U.S. flag

An official website of the United States government

Dot gov

The .gov means it’s official.
Federal government websites often end in .gov or .mil. Before sharing sensitive information, make sure you’re on a federal government site.


The site is secure.
The https:// ensures that you are connecting to the official website and that any information you provide is encrypted and transmitted securely.

Environmental Factor

Environmental Factor

Your Online Source for NIEHS News

June 2018

STEMposium highlights outcomes of teacher immersion

NIEHS hosted a Wake County SummerSTEM showcase of year-long projects in science, technology, engineering, and math (STEM).

Lao and Reid Lao, left, and OSED Director Ericka Reid, Ph.D., lead NIEHS involvement in SummerSTEM. (Photo courtesy of Steve McCaw)

The success of 2017 SummerSTEM, a professional development program for Wake County public school teachers, was celebrated May 2 at the second NIEHS-hosted STEMposium. This year’s STEMposium hosted 100 teachers and some of their students, who presented their year-long projects with government researchers, industry representatives, and fellow educators in science, technology, engineering, and math (STEM).

“We are happy to once again host this wonderful event,” said NIEHS organizer Huei-Chen Lao, from the Office of Science Education and Diversity (OSED). “It’s great to see so many students, teachers, and visitors here.”

Rodbell Auditorium and lobby were packed with displays staffed by students and teachers sharing their work with attendees. Projects included studies of weather, travel blogs for children, maps to help newcomers find their way around a school, and many more.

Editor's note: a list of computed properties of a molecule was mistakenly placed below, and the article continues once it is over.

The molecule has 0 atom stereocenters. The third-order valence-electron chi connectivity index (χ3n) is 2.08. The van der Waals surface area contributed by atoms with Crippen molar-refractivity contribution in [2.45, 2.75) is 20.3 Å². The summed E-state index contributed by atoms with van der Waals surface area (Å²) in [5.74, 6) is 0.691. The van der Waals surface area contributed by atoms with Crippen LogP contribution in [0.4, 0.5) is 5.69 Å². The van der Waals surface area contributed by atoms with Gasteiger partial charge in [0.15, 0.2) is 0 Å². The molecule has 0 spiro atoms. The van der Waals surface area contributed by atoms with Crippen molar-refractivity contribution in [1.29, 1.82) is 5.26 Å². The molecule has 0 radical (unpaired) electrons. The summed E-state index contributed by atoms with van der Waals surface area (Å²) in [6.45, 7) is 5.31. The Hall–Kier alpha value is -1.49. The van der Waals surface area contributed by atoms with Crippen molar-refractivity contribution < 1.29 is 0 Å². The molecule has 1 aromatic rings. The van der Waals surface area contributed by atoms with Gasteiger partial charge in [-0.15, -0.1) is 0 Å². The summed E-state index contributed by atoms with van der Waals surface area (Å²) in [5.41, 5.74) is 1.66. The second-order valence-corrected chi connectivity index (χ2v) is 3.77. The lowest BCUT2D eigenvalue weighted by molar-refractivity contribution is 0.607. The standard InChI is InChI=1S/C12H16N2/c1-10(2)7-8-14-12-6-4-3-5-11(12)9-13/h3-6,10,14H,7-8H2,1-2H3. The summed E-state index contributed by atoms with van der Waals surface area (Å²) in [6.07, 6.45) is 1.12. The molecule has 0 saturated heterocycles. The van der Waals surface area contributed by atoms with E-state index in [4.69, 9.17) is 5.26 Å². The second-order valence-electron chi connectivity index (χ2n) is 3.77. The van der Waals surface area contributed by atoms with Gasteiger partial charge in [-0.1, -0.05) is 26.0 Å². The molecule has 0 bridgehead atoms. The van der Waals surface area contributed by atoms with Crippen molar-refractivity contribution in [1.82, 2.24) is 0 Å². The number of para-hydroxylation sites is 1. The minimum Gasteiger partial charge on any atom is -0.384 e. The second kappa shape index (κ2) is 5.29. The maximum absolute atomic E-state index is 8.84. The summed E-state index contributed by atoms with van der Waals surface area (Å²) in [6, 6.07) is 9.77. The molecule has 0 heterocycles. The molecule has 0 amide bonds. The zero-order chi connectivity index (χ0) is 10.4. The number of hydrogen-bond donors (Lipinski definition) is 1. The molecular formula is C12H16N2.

teacher and students Teachers described both the summer immersion experience and how they translated that into year-long projects. (Photo courtesy of Steve McCaw)

Award-winning program

In 2017, SummerSTEM won the National US2020 STEM Mentoring Award for excellence in public-private partnerships. The program is run by the nonprofit WakeEd Partnership.

Several local dignitaries were on hand for the event.

  • Steve Parrott, president of the WakeEd Partnership.
  • Stephanie Jensen, WakeEd board chair elect and director of professional and specialty solutions at BASF.
  • Paul Domenico, director of curriculum enhancement programs for the Wake County Public Schools System (WCPSS) Magnet Office.
Parrot, Jensen, and Domenico From right, Parrot, Jensen, and Domenico described SummerSTEM immersion, the year-long PBL in classrooms, and the growing popularity of the program. (Photo courtesy of Steve McCaw)

“We have way too many toys in our backyard to not be playing with them,” Domenico said, referring to the abundance of STEM expertise in the Research Triangle area of North Carolina. STEM businesses and organizations provide a rich resource for SummerSTEM’s goal of encouraging project-based learning (PBL).

Teaching all ages

WCPSS educators, representing all levels from kindergarten through 12th grade, spent five days in the summer of 2017 immersed in area STEM businesses and organizations. “SummerSTEM has been amazing,” said Elizabeth Propp from Lincoln Heights Magnet Elementary School. “We have developed an ambitious project that we hope can incorporate all grade levels [at our school].”

Many host organizations combined teachers from several grade levels. For example, NIEHS partnered with the U.S. Environmental Protection Agency (EPA), which shares the campus, to host educators at the middle and high school levels. Another combo immersion, between Syngenta and BASF, immersed elementary and middle school educators. Both immersion experiences involved current topics in health and the environment.